Do you say “employer value proposition” or “employee value proposition?” At BrandPointZero we’ve (mostly) decided on the former. We think about EVP as a compelling summary of the value an organisation offers as an employer – hence, employer value proposition.  

Given that description, it’s easy to see why EVP is critical for talent acquisition, and why EVP development has been a core part of our offering since we formed. Want to attract the right kind of talent? Then you’d better be sure the prospect of a career with you is attractive, competitive, differentiated, culturally resonant, and beautifully realised. And we can help. 

If all those things are accounted for, then you’re off to a flying start. A great proposition is a competitive advantage that’s more likely to generate a large volume of quality applications.  

All being well those candidates will turn into colleagues each carrying expectations set by your EVP. This poses our next challenge: we must ensure our EVP is authentic and that the experience of employment meets the expectations set. 

I sometimes encourage strategists to think about a proposition as a promise. And a promise made and broken is worse than no promise at all.  

Expectations can be met practically but also culturally and experientially. In this context our EVP is not only a tool for talent attraction, but also a standard for employee experience design.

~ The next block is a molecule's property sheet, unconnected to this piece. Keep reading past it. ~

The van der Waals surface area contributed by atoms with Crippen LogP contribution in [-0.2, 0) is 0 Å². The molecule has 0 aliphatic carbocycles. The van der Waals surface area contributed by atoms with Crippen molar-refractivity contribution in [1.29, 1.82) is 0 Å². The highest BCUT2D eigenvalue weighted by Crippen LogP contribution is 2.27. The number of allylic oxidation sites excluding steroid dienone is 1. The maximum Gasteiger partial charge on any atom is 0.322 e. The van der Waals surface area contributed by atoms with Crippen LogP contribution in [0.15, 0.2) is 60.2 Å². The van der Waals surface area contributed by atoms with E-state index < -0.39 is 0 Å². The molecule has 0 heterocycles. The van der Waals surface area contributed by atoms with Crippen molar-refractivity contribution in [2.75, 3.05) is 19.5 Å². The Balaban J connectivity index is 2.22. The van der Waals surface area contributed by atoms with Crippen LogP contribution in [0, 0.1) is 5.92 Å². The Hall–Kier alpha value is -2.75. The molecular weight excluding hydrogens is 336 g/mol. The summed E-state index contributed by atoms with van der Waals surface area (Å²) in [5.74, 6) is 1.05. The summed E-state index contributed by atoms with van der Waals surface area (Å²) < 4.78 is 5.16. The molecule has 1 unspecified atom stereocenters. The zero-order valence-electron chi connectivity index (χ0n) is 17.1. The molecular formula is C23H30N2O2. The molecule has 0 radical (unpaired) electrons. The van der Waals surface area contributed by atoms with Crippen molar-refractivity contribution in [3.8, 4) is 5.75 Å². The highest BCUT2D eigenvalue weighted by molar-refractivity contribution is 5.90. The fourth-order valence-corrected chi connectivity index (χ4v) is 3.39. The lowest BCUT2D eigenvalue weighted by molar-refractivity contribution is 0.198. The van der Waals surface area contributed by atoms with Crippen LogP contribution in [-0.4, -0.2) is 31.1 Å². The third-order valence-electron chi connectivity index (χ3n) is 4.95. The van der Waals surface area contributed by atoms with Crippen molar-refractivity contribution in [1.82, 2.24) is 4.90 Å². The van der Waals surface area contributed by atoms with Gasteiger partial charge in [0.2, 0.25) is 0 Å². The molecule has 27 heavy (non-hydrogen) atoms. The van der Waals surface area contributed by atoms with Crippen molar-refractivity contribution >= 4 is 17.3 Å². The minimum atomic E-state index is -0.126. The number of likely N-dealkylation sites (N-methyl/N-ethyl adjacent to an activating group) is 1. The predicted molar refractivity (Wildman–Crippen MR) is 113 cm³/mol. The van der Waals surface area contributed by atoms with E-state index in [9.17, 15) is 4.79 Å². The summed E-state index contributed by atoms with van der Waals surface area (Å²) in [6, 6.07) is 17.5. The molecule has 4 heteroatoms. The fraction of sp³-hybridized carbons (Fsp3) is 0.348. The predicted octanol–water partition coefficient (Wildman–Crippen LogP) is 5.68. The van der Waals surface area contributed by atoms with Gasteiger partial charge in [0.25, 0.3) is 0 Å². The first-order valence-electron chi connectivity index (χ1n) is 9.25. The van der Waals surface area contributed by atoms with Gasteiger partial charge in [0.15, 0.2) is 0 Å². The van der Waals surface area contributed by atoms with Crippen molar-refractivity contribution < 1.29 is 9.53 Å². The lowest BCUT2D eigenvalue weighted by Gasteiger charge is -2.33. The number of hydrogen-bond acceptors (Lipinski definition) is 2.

In fact, EVP is the kernel of everything we do, both in talent attraction and ongoing employee engagement. Have a look at this diagram: 



EVP informs (and is informed by) our employer brand (EB) and corporate vision, mission, and values (VMV). It’s common for us to address development of EVP, EB, and VMV as part of the same project. These core strategies radiate influence, keeping us consistent and accountable which is why there can be no misalignment between them. 

Values are of particular importance. Values help us make better decisions in our everyday behaviour, thereby delivering the promise of our EVP by shaping the somewhat intangible sense of what it’s like to work somewhere. 

Moving into the internal world, EVP is the standard we hold ourselves to when delivering internal communications (IC) and employee experience (EX) audit and transformation. Without this standard, communications and experiences vary greatly in tone, meaning, quality, and effectiveness. And when consulting on corporate culture diagnosis and transformation we ensure clear lines of connection between styles of leadership and the promises within our EVP.  

In the external world, EVP and EB manifest most immediately through talent attraction (TA) campaigns. But to super-charge recruitment marketing we also look to activate in relevant niches of the wider cultural landscape. To be credible, the body language our brands adopt (our campaigning behaviour) must be connected to the value we offer – everything starts with EVP. 

This model helps us understand how these different aspects of strategy relate to each other. But experience tells us that it’s uncommon for organisations to be this structured in their approach. I can help. Drop me a line if you’d like to talk about aligning and optimising your EVP, talent attraction, or employee engagement strategies.  

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